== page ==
Explain a Disability on a Job Application Form
The Americans with Disabilities Act (ADA) protects job applicants who have disabilities from unfair prejudice in the hiring process. In fact, you are not even legally required to disclose your disability to a prospective employer, according to the ADA. However, employers are often required to reserve a certain number of positions for individuals with disabilities, so it may benefit you to disclose your disability in some cases. This guide will provide detailed steps of the best way to go about introducing your disability when applying for a job.
- Know your rights. The Americans with Disabilities Act (ADA) has outlined procedures to which every employer is legally bound. Chief among these procedures is a confidentiality agreement, so you should never feel a need to withhold any information relevant to your disability. You are entitled to accommodations throughout the entire interview process. Educate yourself on this topic to protect yourself from any potential wrongdoings on behalf of your prospective employer. http://www.eeoc.gov/facts/jobapplicant.html#potential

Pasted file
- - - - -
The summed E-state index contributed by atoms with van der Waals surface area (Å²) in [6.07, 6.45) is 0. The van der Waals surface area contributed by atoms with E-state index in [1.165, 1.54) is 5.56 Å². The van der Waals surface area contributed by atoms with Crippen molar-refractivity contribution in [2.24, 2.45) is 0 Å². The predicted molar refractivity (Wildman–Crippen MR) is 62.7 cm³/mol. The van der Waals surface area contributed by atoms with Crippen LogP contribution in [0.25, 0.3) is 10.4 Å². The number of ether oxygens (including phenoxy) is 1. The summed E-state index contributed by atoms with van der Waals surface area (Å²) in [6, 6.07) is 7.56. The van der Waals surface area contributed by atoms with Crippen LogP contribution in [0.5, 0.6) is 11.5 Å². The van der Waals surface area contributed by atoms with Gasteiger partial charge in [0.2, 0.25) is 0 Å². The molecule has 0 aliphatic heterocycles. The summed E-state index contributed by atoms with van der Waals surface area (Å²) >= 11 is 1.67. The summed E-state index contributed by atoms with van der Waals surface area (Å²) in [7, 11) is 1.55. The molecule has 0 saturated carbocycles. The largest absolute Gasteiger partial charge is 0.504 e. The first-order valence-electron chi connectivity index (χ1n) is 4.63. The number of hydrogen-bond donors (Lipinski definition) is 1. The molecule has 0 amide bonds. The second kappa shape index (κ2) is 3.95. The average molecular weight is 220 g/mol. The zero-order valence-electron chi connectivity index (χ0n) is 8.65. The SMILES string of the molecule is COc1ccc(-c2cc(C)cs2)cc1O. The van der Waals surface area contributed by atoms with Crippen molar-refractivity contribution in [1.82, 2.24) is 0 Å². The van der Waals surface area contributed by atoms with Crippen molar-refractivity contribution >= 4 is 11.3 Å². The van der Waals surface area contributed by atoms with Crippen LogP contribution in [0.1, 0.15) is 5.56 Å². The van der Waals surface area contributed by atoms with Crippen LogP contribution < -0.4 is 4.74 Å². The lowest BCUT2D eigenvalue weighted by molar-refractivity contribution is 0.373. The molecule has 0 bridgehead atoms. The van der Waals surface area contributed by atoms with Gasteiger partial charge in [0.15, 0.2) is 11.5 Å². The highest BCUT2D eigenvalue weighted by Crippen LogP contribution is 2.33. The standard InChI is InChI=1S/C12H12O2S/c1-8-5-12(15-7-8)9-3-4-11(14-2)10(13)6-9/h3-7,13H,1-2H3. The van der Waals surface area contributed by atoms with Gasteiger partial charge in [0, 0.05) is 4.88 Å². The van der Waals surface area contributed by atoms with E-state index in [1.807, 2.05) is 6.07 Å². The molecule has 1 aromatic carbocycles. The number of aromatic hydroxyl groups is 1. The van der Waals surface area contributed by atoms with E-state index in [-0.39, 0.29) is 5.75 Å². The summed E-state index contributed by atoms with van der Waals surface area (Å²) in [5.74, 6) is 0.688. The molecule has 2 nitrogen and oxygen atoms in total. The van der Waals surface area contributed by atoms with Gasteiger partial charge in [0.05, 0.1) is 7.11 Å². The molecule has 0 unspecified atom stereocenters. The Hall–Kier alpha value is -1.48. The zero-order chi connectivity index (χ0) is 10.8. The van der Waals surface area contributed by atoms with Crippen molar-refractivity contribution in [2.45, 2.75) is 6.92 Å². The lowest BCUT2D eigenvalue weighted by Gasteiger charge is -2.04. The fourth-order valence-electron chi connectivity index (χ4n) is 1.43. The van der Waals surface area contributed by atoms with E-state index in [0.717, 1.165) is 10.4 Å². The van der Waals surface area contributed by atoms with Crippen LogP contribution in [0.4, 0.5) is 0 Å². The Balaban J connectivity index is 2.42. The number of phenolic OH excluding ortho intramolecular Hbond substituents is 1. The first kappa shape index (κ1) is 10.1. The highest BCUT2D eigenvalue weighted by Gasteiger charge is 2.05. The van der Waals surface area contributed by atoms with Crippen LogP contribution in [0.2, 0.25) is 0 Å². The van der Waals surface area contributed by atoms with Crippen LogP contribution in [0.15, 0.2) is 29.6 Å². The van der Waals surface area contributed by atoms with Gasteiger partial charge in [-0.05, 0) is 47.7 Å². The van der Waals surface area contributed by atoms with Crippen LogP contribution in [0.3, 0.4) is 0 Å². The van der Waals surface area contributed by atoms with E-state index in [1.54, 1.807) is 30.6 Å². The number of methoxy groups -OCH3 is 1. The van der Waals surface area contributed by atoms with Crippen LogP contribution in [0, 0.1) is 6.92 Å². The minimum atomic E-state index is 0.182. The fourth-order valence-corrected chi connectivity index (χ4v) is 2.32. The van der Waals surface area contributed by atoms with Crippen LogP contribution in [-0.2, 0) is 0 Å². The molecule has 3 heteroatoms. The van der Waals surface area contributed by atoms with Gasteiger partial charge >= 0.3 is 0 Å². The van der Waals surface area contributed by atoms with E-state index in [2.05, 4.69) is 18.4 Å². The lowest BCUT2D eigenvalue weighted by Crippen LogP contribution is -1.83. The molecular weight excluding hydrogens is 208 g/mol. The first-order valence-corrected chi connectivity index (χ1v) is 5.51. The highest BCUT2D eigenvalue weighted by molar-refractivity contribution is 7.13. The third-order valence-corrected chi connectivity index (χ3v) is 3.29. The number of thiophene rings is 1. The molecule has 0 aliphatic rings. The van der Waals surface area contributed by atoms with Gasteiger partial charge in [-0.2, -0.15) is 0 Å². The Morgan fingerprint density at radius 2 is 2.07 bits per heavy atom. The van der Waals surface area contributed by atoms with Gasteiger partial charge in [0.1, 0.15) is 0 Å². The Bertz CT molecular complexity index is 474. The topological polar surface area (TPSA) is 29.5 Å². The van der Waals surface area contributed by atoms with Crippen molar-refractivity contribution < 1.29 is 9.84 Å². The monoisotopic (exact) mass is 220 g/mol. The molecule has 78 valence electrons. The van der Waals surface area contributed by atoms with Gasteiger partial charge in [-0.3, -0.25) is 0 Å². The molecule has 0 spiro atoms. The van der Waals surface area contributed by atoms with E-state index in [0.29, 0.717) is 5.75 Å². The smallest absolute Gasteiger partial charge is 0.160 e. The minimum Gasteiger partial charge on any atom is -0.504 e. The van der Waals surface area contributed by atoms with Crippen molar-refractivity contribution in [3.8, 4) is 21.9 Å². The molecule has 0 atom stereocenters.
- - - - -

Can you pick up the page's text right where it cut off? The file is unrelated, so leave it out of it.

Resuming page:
- Find a job that you can do well. It will not be effective for you to apply for jobs that your disability prevents you from performing adequately. Instead, look for jobs that you can do comfortably for extended periods of time. Not only will you benefit from stronger consideration in the application process, but you will end up with a more enjoyable career.
- Write a cover letter for your résumé. Your cover letter should be uniquely tailored to the job position to which you are applying.
- Decide whether or not to include your disability. Remember, the ADA protects you from needing to disclose your disability to any prospective employer. Should you choose, for any reason, to disclose it, include a brief introduction of the disability in the second half of your cover letter.
- Get Social Security Disability
- Fill Out Job Application Forms
- Apply for a Job
- Fill out IRS Form 1040